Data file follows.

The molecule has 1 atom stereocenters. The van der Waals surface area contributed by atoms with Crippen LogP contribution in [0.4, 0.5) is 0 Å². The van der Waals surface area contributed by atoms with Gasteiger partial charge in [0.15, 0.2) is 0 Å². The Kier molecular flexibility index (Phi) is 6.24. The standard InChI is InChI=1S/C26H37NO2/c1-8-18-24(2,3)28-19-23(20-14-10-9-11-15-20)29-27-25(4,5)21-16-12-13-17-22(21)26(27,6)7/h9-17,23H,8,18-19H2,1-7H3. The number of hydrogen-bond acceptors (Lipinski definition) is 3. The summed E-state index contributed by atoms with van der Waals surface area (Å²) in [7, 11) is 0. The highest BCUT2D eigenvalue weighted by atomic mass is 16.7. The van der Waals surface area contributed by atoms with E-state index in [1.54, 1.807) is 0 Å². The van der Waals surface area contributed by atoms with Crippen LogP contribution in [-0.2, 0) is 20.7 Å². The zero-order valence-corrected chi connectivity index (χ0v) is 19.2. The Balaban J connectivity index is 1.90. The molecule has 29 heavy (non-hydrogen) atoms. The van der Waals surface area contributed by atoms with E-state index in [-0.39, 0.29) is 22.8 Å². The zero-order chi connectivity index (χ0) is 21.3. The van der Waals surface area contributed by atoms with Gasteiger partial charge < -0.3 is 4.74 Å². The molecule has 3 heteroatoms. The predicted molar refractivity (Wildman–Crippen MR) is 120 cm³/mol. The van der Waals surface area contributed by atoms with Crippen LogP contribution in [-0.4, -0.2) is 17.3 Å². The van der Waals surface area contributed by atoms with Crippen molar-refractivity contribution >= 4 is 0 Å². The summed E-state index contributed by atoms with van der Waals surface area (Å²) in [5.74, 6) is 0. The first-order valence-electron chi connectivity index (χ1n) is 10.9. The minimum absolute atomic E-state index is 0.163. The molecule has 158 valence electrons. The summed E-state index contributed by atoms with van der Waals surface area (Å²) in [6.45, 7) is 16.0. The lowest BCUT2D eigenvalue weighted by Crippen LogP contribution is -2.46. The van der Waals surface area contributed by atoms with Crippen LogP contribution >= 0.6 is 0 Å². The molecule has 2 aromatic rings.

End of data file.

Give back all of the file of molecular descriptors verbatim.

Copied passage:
The molecule has 1 atom stereocenters. The van der Waals surface area contributed by atoms with Crippen LogP contribution in [0.4, 0.5) is 0 Å². The van der Waals surface area contributed by atoms with Gasteiger partial charge in [0.15, 0.2) is 0 Å². The Kier molecular flexibility index (Phi) is 6.24. The standard InChI is InChI=1S/C26H37NO2/c1-8-18-24(2,3)28-19-23(20-14-10-9-11-15-20)29-27-25(4,5)21-16-12-13-17-22(21)26(27,6)7/h9-17,23H,8,18-19H2,1-7H3. The number of hydrogen-bond acceptors (Lipinski definition) is 3. The summed E-state index contributed by atoms with van der Waals surface area (Å²) in [7, 11) is 0. The highest BCUT2D eigenvalue weighted by atomic mass is 16.7. The van der Waals surface area contributed by atoms with E-state index in [1.54, 1.807) is 0 Å². The van der Waals surface area contributed by atoms with Crippen LogP contribution in [-0.2, 0) is 20.7 Å². The zero-order valence-corrected chi connectivity index (χ0v) is 19.2. The Balaban J connectivity index is 1.90. The molecule has 29 heavy (non-hydrogen) atoms. The van der Waals surface area contributed by atoms with E-state index in [-0.39, 0.29) is 22.8 Å². The zero-order chi connectivity index (χ0) is 21.3. The van der Waals surface area contributed by atoms with Gasteiger partial charge < -0.3 is 4.74 Å². The molecule has 3 heteroatoms. The predicted molar refractivity (Wildman–Crippen MR) is 120 cm³/mol. The van der Waals surface area contributed by atoms with Crippen LogP contribution in [-0.4, -0.2) is 17.3 Å². The van der Waals surface area contributed by atoms with Crippen molar-refractivity contribution >= 4 is 0 Å². The summed E-state index contributed by atoms with van der Waals surface area (Å²) in [5.74, 6) is 0. The first-order valence-electron chi connectivity index (χ1n) is 10.9. The minimum absolute atomic E-state index is 0.163. The molecule has 158 valence electrons. The summed E-state index contributed by atoms with van der Waals surface area (Å²) in [6.45, 7) is 16.0. The lowest BCUT2D eigenvalue weighted by Crippen LogP contribution is -2.46. The van der Waals surface area contributed by atoms with Crippen LogP contribution >= 0.6 is 0 Å². The molecule has 2 aromatic rings.